The midterm election is finished but before Democrats can assert their authority as a legislative check (bottleneck) against President Trump and congressional Republicans, lame-duck lawmakers need to strike a bipartisan funding deal to stave off a partial government shutdown early next month.
Congress has already succeeded with the low-hanging fruit — sending Trump bipartisan legislation to fund five of 12 areas of appropriations. But there are still seven bills that have not advanced all the way through Congress and require consideration by Dec. 7, when current funding expires.
One critical bill that lawmakers continue to grapple with is funding for the Department of Homeland Security, which includes jurisdiction over border security.
Trump is losing patience over border wall funding delays
Trump has repeated his demands for $5 billion toward building a wall at the southern border, threatening to shut down the government if Congress sends him a continuing resolution that does not include funding for border security.
“[A shutdown] could happen over border security. The wall is just a part of border security — a very important part — probably the most important part,” Trump said last week. “But could there be a shutdown? There certainly could, and it will be about border security, of which the wall is a part.
With little GOP appetite to shut down the government or send the president a bill he would veto, House Speaker Paul Ryan and Senate Majority Leader Mitch McConnell know a successful deal must include Democratic support — the bill requires 60 votes to clear the Senate.
That realization could lead Republican leaders and the president to come together with Senate Minority Leader Chuck Schumer and House Minority Leader Nancy Pelosi to find the legislative sweet spot.
So where will the votes materialize to avert a partial government shutdown?
The constitutional power of the purse rests with the House, so Ryan — less than 50 days from retirement — must first team up with Pelosi to amass an oversized coalition of Republicans and Democrats to strike an agreement by the end of next week.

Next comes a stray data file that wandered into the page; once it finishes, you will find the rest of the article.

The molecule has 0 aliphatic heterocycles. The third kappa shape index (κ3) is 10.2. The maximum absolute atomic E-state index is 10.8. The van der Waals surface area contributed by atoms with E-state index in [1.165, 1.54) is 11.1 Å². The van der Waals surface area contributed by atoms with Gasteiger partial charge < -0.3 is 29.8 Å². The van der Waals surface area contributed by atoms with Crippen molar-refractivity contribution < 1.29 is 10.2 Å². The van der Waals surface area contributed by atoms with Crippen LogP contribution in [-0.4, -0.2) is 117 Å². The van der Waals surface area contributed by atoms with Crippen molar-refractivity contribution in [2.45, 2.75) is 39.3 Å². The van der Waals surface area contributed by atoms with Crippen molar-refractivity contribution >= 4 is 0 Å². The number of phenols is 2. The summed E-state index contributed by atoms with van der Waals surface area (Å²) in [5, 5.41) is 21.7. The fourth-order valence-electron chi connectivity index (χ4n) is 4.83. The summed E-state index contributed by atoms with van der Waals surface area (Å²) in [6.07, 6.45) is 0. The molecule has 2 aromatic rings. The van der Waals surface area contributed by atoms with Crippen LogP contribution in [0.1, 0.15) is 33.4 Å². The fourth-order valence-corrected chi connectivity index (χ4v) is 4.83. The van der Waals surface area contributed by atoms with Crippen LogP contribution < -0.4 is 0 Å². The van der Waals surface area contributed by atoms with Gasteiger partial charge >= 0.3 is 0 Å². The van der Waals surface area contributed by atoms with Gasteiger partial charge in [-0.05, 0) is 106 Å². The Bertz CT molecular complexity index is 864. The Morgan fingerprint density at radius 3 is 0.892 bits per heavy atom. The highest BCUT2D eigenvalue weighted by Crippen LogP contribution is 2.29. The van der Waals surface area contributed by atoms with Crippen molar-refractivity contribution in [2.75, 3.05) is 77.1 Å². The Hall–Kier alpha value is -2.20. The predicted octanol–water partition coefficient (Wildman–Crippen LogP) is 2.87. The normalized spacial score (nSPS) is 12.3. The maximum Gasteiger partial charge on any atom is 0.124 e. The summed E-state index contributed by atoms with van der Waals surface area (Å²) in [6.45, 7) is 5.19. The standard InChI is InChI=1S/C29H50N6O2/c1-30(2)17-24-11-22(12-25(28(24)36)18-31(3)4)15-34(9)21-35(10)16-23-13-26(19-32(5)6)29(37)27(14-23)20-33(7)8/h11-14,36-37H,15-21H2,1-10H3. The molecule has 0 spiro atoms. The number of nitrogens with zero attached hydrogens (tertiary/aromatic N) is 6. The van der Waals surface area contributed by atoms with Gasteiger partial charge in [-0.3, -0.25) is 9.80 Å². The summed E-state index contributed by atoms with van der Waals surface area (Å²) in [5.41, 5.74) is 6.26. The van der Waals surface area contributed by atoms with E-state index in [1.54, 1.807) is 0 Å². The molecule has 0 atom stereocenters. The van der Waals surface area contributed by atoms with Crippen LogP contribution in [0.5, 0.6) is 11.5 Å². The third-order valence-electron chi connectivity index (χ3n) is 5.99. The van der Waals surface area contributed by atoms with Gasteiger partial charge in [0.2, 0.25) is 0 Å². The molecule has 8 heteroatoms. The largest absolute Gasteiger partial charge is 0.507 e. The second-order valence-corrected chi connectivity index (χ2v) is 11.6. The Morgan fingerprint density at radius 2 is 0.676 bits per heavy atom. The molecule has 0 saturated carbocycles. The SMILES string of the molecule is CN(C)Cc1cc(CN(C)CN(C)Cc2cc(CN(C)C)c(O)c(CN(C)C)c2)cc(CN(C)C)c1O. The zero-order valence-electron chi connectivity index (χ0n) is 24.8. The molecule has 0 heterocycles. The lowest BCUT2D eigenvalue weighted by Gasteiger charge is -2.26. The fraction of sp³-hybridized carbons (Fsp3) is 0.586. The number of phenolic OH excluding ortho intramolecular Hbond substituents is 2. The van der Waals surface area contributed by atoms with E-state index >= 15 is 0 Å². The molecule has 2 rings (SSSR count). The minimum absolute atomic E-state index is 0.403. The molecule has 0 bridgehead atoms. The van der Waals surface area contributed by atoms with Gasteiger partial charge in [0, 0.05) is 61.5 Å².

Minority Leader Pelosi is in the thick of it
Pelosi, who is battling her own caucus over her ambition to seize the Speaker’s gavel once again, risks upsetting some colleagues who prefer to hold out until the Democratic cavalry arrives and their caucus’s leverage increases in the 116th Congress behind a 16-seat majority.
Senate Democrats have the most leverage in these negotiations since Republicans need at least nine votes to reach the Senate threshold for passage. That necessity should keep GOP leaders from allowing any poison pills to be included in the legislation — which could also drive the House towards a more moderate bill.
While appropriators are aiming for a bill that funds the remaining areas of government through the end of the 2019 fiscal year, if a long-term deal proves elusive, lawmakers could opt to fund the government for a short period of time — punting the disagreements to divided government next year.
“We have the will to put the money at the border for better security and combine it with some sensible reforms, including things like a path to citizenship, things like making sure that we have workers on our fields and in our factories that we need, but he has chosen instead to weaponize this, to politicize it,” Sen. Amy Klobuchar, D-Minn., told ABC News’ George Stephanopoulos on Sunday. “We’re willing to talk about this, but if he wants to just keep playing politics with it, instead of getting it done, we aren’t going to be able to get it done.
But absent comprehensive immigration reform, many emboldened Democrats have signaled they are unlikely to support stand-alone border security funding or a deal that delivers the president one of central campaign promises from 2016.
“Congress will no longer sit idly by as President Trump incites fear and division in an attempt to close the border and extort funding for his completely unnecessary wall,” said Rep. Bennie Thompson, the top-ranked Democrat on the Committee on Homeland Security who is expected to become chairman in the next Congress. “The Administration should be preparing itself to finally face real oversight of its failed border and immigration policies.”